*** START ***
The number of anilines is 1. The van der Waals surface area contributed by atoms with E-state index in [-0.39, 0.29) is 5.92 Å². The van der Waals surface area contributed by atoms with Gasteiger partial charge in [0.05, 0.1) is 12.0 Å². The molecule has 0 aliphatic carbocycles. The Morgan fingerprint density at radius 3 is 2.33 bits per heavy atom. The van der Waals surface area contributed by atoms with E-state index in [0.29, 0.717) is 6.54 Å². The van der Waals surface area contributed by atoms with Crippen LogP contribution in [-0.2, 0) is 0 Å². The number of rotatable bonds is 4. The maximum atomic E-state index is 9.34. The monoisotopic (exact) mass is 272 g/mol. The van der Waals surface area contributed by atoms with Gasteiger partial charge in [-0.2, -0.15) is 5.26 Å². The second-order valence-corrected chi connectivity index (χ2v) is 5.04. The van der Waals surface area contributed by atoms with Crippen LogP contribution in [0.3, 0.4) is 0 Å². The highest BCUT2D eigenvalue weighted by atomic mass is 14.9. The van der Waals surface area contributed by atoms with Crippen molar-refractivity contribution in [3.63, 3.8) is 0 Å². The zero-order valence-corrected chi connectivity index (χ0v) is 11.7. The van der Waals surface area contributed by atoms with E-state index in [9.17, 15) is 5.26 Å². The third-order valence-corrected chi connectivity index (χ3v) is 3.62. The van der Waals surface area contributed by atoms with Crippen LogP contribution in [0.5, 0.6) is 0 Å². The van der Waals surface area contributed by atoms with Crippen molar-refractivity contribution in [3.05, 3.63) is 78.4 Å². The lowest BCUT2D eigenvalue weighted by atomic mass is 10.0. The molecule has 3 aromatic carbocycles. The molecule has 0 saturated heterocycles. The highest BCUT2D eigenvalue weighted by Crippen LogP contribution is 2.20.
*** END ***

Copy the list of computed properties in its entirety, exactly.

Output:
The number of anilines is 1. The van der Waals surface area contributed by atoms with E-state index in [-0.39, 0.29) is 5.92 Å². The van der Waals surface area contributed by atoms with Gasteiger partial charge in [0.05, 0.1) is 12.0 Å². The molecule has 0 aliphatic carbocycles. The Morgan fingerprint density at radius 3 is 2.33 bits per heavy atom. The van der Waals surface area contributed by atoms with E-state index in [0.29, 0.717) is 6.54 Å². The van der Waals surface area contributed by atoms with Crippen LogP contribution in [-0.2, 0) is 0 Å². The number of rotatable bonds is 4. The maximum atomic E-state index is 9.34. The monoisotopic (exact) mass is 272 g/mol. The van der Waals surface area contributed by atoms with Gasteiger partial charge in [-0.2, -0.15) is 5.26 Å². The second-order valence-corrected chi connectivity index (χ2v) is 5.04. The van der Waals surface area contributed by atoms with Crippen LogP contribution in [0.3, 0.4) is 0 Å². The highest BCUT2D eigenvalue weighted by atomic mass is 14.9. The van der Waals surface area contributed by atoms with Crippen molar-refractivity contribution in [3.63, 3.8) is 0 Å². The zero-order valence-corrected chi connectivity index (χ0v) is 11.7. The van der Waals surface area contributed by atoms with E-state index in [9.17, 15) is 5.26 Å². The third-order valence-corrected chi connectivity index (χ3v) is 3.62. The van der Waals surface area contributed by atoms with Crippen LogP contribution in [0.5, 0.6) is 0 Å². The van der Waals surface area contributed by atoms with Crippen molar-refractivity contribution in [3.05, 3.63) is 78.4 Å². The lowest BCUT2D eigenvalue weighted by atomic mass is 10.0. The molecule has 3 aromatic carbocycles. The molecule has 0 saturated heterocycles. The highest BCUT2D eigenvalue weighted by Crippen LogP contribution is 2.20.